Sarah’s past orthodontic history consisted of a palatal expander, “tongue trainer” appliance to correct her “tongue thrust”, orthodontic braces two times, headgear and retainers.
An Orofacial Myofunctional Evaluation revealed an Orofacial Myofunctional Disorder (OMD) characterized by an incorrect oral rest posture of her tongue and lips consisting of an open mouth, low, forward resting posture of her tongue against and between her teeth resulting in a dental open bite and overjet. In addition, she exhibited a shortened lingual frenum or tongue-tie and an articulation disorder in the form of a lisp.
Since the primary cause of OMDs are nasal airway problems, she was referred to the ENT and Allergist who are part of my team who understand OMDs. The ENT’s evaluation revealed a nasal structural obstruction so she had a septoplasty and nasal turbinectomy as well as a lingual frenectomy. The Allergist’s evaluation revealed strong Perennial Allergic Rhinitis with seasonal exacerbation.
Following her nasal surgery, lingual frenectomy and once the Allergist taught Sarah how to control her allergies, OMT was initiated.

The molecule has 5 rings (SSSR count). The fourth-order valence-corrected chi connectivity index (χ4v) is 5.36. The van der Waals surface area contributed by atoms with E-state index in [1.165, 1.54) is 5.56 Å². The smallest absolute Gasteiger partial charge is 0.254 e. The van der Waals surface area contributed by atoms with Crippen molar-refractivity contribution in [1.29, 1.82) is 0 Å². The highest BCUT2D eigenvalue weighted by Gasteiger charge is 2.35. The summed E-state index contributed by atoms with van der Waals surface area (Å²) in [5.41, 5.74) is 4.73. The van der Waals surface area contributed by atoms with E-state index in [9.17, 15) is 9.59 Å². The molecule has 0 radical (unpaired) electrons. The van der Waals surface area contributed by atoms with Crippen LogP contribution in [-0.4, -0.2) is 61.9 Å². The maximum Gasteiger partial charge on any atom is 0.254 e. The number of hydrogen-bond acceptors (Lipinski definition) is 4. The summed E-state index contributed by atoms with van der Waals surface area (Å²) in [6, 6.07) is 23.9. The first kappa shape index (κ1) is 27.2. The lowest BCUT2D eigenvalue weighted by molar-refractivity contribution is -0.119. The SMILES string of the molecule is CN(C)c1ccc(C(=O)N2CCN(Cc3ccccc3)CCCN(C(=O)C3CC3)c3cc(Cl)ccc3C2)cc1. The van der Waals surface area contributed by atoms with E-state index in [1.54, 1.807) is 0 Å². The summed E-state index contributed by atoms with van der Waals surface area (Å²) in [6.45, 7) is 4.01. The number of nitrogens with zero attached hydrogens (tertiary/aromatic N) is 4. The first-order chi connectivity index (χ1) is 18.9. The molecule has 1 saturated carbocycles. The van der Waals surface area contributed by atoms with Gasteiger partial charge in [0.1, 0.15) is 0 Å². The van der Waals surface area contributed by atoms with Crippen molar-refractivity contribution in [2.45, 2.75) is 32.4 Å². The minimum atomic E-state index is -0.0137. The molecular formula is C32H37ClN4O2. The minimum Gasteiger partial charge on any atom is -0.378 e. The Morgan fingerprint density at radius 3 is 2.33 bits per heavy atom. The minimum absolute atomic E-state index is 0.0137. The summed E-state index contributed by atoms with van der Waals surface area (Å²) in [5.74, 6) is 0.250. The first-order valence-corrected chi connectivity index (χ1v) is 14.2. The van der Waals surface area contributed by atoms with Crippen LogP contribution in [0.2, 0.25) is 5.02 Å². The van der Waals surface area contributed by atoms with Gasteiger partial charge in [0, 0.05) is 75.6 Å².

Below are Photos taken at her initial evaluation:
Below are photos taken when OMT was initiated (Orthodontic treatment had been initiated 3 months earlier):
Below are her results After Orofacial Myofunctional Therapy and Orthodontic Treatment:
The photos below show how Sarah presented with an open mouth posture. I asked her to close her lips, as seen in the second photo. (I do this for all my patients because I feel the AFTER photo shows a truer, more accurate representation of improvement when its compared to a closed lip Before photo than comparing a closed lip After photo to an open mouth Before photo).
As you can see, Orofacial Myofunctional Disorders (OMDs) can have a negative effect on the growth and development of the teeth and facial shape but notice the improvement in her teeth and facial appearance following OMT and orthodontics.
NOTE: OMT does not take the place of orthodontics but supports the orthodontic treatment. Restoring a normal resting posture of the tongue and lips and eliminating an incorrect swallowing pattern can assist the orthodontist in aligning the teeth and jaw properly and assist in the stabilization of the teeth before and after orthodontic treatment.
Dr. Honor Franklin of Honor Franklin Myofunctional and Speech Clinic is both an Certified Orofacial Myofunctional Therapist by the International Association of Orofacial Myology (IAOM) and a Licensed Speech-Language Pathologist who has specialized in the treatment of OMDs for almost 40 years. She is the ONLY IAOM Certified Orofacial Myofunctional Therapist in Dallas County and is considered an expert in correcting OMDs.
For more information, go to her website at honorfranklin.com.
Call today to schedule an appointment with Dr. Honor Franklin at Honor Franklin Myofunctional & Speech Clinic 972-233-1312